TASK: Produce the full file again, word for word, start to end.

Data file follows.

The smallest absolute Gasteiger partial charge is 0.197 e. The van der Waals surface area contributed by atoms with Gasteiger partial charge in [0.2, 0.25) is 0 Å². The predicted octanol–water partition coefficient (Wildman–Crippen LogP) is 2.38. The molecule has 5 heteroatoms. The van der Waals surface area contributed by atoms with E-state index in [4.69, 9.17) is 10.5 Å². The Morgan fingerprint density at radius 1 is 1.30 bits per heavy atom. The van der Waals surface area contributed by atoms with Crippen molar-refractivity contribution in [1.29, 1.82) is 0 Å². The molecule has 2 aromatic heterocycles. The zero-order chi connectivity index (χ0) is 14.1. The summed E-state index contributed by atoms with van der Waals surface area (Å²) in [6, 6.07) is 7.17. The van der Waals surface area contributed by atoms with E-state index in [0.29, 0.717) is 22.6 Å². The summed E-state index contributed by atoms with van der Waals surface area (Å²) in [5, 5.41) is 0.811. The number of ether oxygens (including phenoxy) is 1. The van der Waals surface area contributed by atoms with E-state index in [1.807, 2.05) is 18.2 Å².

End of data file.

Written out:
The smallest absolute Gasteiger partial charge is 0.197 e. The van der Waals surface area contributed by atoms with Gasteiger partial charge in [0.2, 0.25) is 0 Å². The predicted octanol–water partition coefficient (Wildman–Crippen LogP) is 2.38. The molecule has 5 heteroatoms. The van der Waals surface area contributed by atoms with E-state index in [4.69, 9.17) is 10.5 Å². The Morgan fingerprint density at radius 1 is 1.30 bits per heavy atom. The van der Waals surface area contributed by atoms with Crippen molar-refractivity contribution in [1.29, 1.82) is 0 Å². The molecule has 2 aromatic heterocycles. The zero-order chi connectivity index (χ0) is 14.1. The summed E-state index contributed by atoms with van der Waals surface area (Å²) in [6, 6.07) is 7.17. The van der Waals surface area contributed by atoms with E-state index in [0.29, 0.717) is 22.6 Å². The summed E-state index contributed by atoms with van der Waals surface area (Å²) in [5, 5.41) is 0.811. The number of ether oxygens (including phenoxy) is 1. The van der Waals surface area contributed by atoms with E-state index in [1.807, 2.05) is 18.2 Å².